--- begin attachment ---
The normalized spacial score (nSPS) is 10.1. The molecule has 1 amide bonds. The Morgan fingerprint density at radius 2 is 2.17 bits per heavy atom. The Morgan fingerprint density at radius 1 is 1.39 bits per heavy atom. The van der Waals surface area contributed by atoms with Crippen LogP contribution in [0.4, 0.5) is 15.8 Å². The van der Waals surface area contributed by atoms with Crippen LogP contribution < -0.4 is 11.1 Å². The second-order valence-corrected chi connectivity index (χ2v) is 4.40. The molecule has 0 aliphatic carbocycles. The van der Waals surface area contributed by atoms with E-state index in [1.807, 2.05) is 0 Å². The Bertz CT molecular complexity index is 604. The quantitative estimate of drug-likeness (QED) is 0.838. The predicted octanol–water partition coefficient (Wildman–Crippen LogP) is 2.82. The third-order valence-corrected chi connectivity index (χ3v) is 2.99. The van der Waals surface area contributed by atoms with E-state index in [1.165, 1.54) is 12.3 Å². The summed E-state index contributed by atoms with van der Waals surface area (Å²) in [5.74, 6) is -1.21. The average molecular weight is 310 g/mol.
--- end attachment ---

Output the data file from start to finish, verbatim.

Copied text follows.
The normalized spacial score (nSPS) is 10.1. The molecule has 1 amide bonds. The Morgan fingerprint density at radius 2 is 2.17 bits per heavy atom. The Morgan fingerprint density at radius 1 is 1.39 bits per heavy atom. The van der Waals surface area contributed by atoms with Crippen LogP contribution in [0.4, 0.5) is 15.8 Å². The van der Waals surface area contributed by atoms with Crippen LogP contribution < -0.4 is 11.1 Å². The second-order valence-corrected chi connectivity index (χ2v) is 4.40. The molecule has 0 aliphatic carbocycles. The van der Waals surface area contributed by atoms with E-state index in [1.807, 2.05) is 0 Å². The Bertz CT molecular complexity index is 604. The quantitative estimate of drug-likeness (QED) is 0.838. The predicted octanol–water partition coefficient (Wildman–Crippen LogP) is 2.82. The third-order valence-corrected chi connectivity index (χ3v) is 2.99. The van der Waals surface area contributed by atoms with E-state index in [1.165, 1.54) is 12.3 Å². The summed E-state index contributed by atoms with van der Waals surface area (Å²) in [5.74, 6) is -1.21. The average molecular weight is 310 g/mol.